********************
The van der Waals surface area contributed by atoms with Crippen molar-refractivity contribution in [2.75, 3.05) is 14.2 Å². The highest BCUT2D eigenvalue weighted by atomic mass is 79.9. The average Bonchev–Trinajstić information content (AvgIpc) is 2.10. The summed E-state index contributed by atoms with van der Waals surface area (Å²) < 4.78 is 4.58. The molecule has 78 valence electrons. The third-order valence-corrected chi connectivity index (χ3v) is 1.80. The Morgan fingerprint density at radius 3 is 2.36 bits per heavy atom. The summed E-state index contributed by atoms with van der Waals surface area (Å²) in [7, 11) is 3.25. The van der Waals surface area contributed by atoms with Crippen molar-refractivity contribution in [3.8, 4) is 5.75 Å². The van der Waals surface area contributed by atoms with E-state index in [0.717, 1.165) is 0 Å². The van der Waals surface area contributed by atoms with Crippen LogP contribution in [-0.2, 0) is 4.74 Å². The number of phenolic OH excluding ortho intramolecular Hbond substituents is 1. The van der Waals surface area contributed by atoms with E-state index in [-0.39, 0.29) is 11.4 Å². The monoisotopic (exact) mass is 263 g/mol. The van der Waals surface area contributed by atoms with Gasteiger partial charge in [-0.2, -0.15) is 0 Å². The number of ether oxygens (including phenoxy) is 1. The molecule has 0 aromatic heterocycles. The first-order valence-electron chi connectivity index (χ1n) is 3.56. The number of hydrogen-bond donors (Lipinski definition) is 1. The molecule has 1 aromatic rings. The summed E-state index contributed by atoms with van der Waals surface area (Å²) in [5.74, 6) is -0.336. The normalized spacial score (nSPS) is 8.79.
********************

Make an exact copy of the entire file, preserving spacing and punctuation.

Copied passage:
The van der Waals surface area contributed by atoms with Crippen molar-refractivity contribution in [2.75, 3.05) is 14.2 Å². The highest BCUT2D eigenvalue weighted by atomic mass is 79.9. The average Bonchev–Trinajstić information content (AvgIpc) is 2.10. The summed E-state index contributed by atoms with van der Waals surface area (Å²) < 4.78 is 4.58. The molecule has 78 valence electrons. The third-order valence-corrected chi connectivity index (χ3v) is 1.80. The Morgan fingerprint density at radius 3 is 2.36 bits per heavy atom. The summed E-state index contributed by atoms with van der Waals surface area (Å²) in [7, 11) is 3.25. The van der Waals surface area contributed by atoms with Crippen molar-refractivity contribution in [3.8, 4) is 5.75 Å². The van der Waals surface area contributed by atoms with E-state index in [0.717, 1.165) is 0 Å². The van der Waals surface area contributed by atoms with Crippen LogP contribution in [-0.2, 0) is 4.74 Å². The number of phenolic OH excluding ortho intramolecular Hbond substituents is 1. The van der Waals surface area contributed by atoms with E-state index in [-0.39, 0.29) is 11.4 Å². The monoisotopic (exact) mass is 263 g/mol. The van der Waals surface area contributed by atoms with Gasteiger partial charge in [-0.2, -0.15) is 0 Å². The number of ether oxygens (including phenoxy) is 1. The molecule has 0 aromatic heterocycles. The first-order valence-electron chi connectivity index (χ1n) is 3.56. The number of hydrogen-bond donors (Lipinski definition) is 1. The molecule has 1 aromatic rings. The summed E-state index contributed by atoms with van der Waals surface area (Å²) in [5.74, 6) is -0.336. The normalized spacial score (nSPS) is 8.79.